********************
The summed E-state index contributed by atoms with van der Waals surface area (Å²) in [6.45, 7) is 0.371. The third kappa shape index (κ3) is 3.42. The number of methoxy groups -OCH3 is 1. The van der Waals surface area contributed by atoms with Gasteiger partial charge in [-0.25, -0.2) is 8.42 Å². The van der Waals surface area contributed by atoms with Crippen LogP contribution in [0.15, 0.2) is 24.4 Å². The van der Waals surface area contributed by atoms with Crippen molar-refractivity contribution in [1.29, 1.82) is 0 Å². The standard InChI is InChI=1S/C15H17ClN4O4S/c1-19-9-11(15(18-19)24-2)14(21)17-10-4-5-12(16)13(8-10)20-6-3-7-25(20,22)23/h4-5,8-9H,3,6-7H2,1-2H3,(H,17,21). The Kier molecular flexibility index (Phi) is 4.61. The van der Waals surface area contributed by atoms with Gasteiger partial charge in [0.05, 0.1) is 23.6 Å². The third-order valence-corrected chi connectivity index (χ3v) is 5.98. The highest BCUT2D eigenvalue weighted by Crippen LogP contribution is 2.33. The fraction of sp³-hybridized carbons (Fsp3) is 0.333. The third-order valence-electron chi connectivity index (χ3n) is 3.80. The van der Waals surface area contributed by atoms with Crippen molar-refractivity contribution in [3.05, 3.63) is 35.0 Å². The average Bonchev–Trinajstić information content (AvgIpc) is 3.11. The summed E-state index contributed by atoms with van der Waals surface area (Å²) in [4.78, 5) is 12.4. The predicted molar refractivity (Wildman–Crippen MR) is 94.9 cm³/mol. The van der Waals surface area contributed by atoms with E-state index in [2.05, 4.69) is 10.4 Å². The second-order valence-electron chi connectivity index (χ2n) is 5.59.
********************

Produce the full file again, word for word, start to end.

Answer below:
The summed E-state index contributed by atoms with van der Waals surface area (Å²) in [6.45, 7) is 0.371. The third kappa shape index (κ3) is 3.42. The number of methoxy groups -OCH3 is 1. The van der Waals surface area contributed by atoms with Gasteiger partial charge in [-0.25, -0.2) is 8.42 Å². The van der Waals surface area contributed by atoms with Crippen LogP contribution in [0.15, 0.2) is 24.4 Å². The van der Waals surface area contributed by atoms with Crippen molar-refractivity contribution in [1.29, 1.82) is 0 Å². The standard InChI is InChI=1S/C15H17ClN4O4S/c1-19-9-11(15(18-19)24-2)14(21)17-10-4-5-12(16)13(8-10)20-6-3-7-25(20,22)23/h4-5,8-9H,3,6-7H2,1-2H3,(H,17,21). The Kier molecular flexibility index (Phi) is 4.61. The van der Waals surface area contributed by atoms with Gasteiger partial charge in [0.05, 0.1) is 23.6 Å². The third-order valence-corrected chi connectivity index (χ3v) is 5.98. The highest BCUT2D eigenvalue weighted by Crippen LogP contribution is 2.33. The fraction of sp³-hybridized carbons (Fsp3) is 0.333. The third-order valence-electron chi connectivity index (χ3n) is 3.80. The van der Waals surface area contributed by atoms with Crippen molar-refractivity contribution in [3.05, 3.63) is 35.0 Å². The average Bonchev–Trinajstić information content (AvgIpc) is 3.11. The summed E-state index contributed by atoms with van der Waals surface area (Å²) in [4.78, 5) is 12.4. The predicted molar refractivity (Wildman–Crippen MR) is 94.9 cm³/mol. The van der Waals surface area contributed by atoms with E-state index in [2.05, 4.69) is 10.4 Å². The second-order valence-electron chi connectivity index (χ2n) is 5.59.